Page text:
Around 1800 Lettice Sweetapple lived in West Overton, Wiltshire, between Avebury and Marlborough. Her house looked across the River Kennet to the chalk downs and southwards to woods once part of the Savernake Forest. She represents hundreds of thousands of largely anonymous people whose lives were shaped by this changing landscape, and who themselves changed it, over ten millennia.
Peter Fowler and his team of archaeologists, historians and scientists have investigated the landscape of the parishes of West Overton and Fyfield over 39 years, not merely as local history but as a microcosm of the English countryside. In setting out to answer the question ‘How has this landscape come to look as it does?’, they have made use of fieldwork, aerial photography, excavation, old maps and documents, geophysics and numerous analytical techniques on everything from standing buildings to flecks of charcoal. The resulting mountain of information contradicts the persistent myth of ‘the unchanging English countryside’.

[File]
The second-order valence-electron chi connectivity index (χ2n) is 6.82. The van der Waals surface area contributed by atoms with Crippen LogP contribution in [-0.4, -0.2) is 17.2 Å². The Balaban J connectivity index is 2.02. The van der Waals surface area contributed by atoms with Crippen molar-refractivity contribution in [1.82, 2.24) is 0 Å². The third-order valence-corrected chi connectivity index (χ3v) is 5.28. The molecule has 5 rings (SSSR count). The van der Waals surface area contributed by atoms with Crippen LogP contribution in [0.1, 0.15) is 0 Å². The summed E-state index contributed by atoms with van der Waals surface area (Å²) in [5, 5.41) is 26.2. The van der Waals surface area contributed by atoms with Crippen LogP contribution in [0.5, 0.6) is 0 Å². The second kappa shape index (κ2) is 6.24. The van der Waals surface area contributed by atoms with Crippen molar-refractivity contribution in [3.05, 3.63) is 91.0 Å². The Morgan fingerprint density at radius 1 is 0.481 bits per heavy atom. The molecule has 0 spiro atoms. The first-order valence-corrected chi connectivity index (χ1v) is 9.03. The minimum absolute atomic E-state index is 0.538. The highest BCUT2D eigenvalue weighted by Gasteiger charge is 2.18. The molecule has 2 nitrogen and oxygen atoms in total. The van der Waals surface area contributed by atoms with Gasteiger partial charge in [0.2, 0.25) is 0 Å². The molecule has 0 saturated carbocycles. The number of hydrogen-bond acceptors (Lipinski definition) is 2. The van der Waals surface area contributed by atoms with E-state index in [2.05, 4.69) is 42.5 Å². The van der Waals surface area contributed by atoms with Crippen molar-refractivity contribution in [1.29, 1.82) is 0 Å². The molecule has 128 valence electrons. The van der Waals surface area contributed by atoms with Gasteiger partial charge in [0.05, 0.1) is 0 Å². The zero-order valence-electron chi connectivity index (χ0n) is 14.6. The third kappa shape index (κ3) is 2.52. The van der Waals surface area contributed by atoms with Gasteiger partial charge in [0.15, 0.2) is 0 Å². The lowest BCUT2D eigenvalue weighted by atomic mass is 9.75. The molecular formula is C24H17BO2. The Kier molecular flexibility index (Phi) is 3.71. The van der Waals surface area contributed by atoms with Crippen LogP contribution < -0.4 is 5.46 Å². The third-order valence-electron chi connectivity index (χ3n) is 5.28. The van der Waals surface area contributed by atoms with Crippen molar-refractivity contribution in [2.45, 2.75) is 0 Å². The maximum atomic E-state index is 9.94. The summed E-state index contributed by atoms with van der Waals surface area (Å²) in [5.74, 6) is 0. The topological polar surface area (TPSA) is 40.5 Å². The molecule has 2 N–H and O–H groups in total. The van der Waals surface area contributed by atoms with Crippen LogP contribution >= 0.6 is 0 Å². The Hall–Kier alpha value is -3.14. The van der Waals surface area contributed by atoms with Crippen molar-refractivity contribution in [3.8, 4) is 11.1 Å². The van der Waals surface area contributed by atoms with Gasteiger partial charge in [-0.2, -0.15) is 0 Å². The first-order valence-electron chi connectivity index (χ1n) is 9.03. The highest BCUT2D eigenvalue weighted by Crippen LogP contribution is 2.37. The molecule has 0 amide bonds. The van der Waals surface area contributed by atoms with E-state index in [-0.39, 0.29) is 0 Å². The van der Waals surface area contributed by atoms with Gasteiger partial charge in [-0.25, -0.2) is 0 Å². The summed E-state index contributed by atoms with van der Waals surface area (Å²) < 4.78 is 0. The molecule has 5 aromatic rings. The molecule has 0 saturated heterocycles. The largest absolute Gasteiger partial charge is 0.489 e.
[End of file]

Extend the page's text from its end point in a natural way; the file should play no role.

The first part of the book tells the story of the investigation, in the fields, on the downs, in the valley and in the woods. One result was to raise further questions and to highlight what is still unknown. So, in the second part, using imagination and insight, the authors build on their first-hand knowledge to tell another story, that of the ordinary yet extraordinary life led in this typical yet unique patch of English countryside – the land of Lettice Sweetapple.